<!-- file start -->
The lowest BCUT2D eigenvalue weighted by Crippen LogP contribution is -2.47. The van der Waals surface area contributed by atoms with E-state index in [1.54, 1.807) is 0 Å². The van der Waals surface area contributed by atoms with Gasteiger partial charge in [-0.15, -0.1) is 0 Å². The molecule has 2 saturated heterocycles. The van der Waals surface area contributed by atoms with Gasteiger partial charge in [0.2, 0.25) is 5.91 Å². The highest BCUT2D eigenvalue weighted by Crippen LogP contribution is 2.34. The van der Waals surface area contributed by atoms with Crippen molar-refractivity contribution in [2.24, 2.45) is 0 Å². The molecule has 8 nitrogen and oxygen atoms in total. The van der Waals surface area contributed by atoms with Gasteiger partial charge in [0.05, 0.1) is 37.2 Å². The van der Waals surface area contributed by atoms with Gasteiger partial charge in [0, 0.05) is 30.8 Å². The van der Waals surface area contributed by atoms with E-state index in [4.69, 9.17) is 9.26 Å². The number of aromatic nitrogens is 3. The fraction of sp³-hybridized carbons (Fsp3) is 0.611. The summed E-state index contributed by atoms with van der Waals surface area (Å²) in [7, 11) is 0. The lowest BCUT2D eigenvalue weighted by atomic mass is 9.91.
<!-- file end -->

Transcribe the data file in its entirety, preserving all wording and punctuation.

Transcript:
The lowest BCUT2D eigenvalue weighted by Crippen LogP contribution is -2.47. The van der Waals surface area contributed by atoms with E-state index in [1.54, 1.807) is 0 Å². The van der Waals surface area contributed by atoms with Gasteiger partial charge in [-0.15, -0.1) is 0 Å². The molecule has 2 saturated heterocycles. The van der Waals surface area contributed by atoms with Gasteiger partial charge in [0.2, 0.25) is 5.91 Å². The highest BCUT2D eigenvalue weighted by Crippen LogP contribution is 2.34. The van der Waals surface area contributed by atoms with Crippen molar-refractivity contribution in [2.24, 2.45) is 0 Å². The molecule has 8 nitrogen and oxygen atoms in total. The van der Waals surface area contributed by atoms with Gasteiger partial charge in [0.05, 0.1) is 37.2 Å². The van der Waals surface area contributed by atoms with Gasteiger partial charge in [0, 0.05) is 30.8 Å². The van der Waals surface area contributed by atoms with E-state index in [4.69, 9.17) is 9.26 Å². The number of aromatic nitrogens is 3. The fraction of sp³-hybridized carbons (Fsp3) is 0.611. The summed E-state index contributed by atoms with van der Waals surface area (Å²) in [7, 11) is 0. The lowest BCUT2D eigenvalue weighted by atomic mass is 9.91.